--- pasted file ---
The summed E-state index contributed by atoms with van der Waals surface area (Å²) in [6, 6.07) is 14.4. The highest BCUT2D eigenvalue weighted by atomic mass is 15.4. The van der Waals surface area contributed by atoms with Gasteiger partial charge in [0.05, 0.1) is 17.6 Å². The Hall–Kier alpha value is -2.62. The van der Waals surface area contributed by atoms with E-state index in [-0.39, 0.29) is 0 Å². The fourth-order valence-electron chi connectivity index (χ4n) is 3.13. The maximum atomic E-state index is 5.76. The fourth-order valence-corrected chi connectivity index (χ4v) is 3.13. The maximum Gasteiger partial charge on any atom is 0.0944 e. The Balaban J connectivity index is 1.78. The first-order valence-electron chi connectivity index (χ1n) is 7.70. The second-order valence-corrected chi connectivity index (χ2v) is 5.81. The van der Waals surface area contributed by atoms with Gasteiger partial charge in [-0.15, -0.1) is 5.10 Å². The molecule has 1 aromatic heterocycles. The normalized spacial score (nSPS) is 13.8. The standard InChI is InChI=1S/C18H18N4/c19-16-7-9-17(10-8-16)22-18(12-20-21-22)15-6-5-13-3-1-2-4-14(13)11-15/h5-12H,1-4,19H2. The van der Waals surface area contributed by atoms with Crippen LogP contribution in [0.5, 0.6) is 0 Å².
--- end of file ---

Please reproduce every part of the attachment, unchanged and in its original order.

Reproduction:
The summed E-state index contributed by atoms with van der Waals surface area (Å²) in [6, 6.07) is 14.4. The highest BCUT2D eigenvalue weighted by atomic mass is 15.4. The van der Waals surface area contributed by atoms with Gasteiger partial charge in [0.05, 0.1) is 17.6 Å². The Hall–Kier alpha value is -2.62. The van der Waals surface area contributed by atoms with E-state index in [-0.39, 0.29) is 0 Å². The fourth-order valence-electron chi connectivity index (χ4n) is 3.13. The maximum atomic E-state index is 5.76. The fourth-order valence-corrected chi connectivity index (χ4v) is 3.13. The maximum Gasteiger partial charge on any atom is 0.0944 e. The Balaban J connectivity index is 1.78. The first-order valence-electron chi connectivity index (χ1n) is 7.70. The second-order valence-corrected chi connectivity index (χ2v) is 5.81. The van der Waals surface area contributed by atoms with Gasteiger partial charge in [-0.15, -0.1) is 5.10 Å². The molecule has 1 aromatic heterocycles. The normalized spacial score (nSPS) is 13.8. The standard InChI is InChI=1S/C18H18N4/c19-16-7-9-17(10-8-16)22-18(12-20-21-22)15-6-5-13-3-1-2-4-14(13)11-15/h5-12H,1-4,19H2. The van der Waals surface area contributed by atoms with Crippen LogP contribution in [0.5, 0.6) is 0 Å².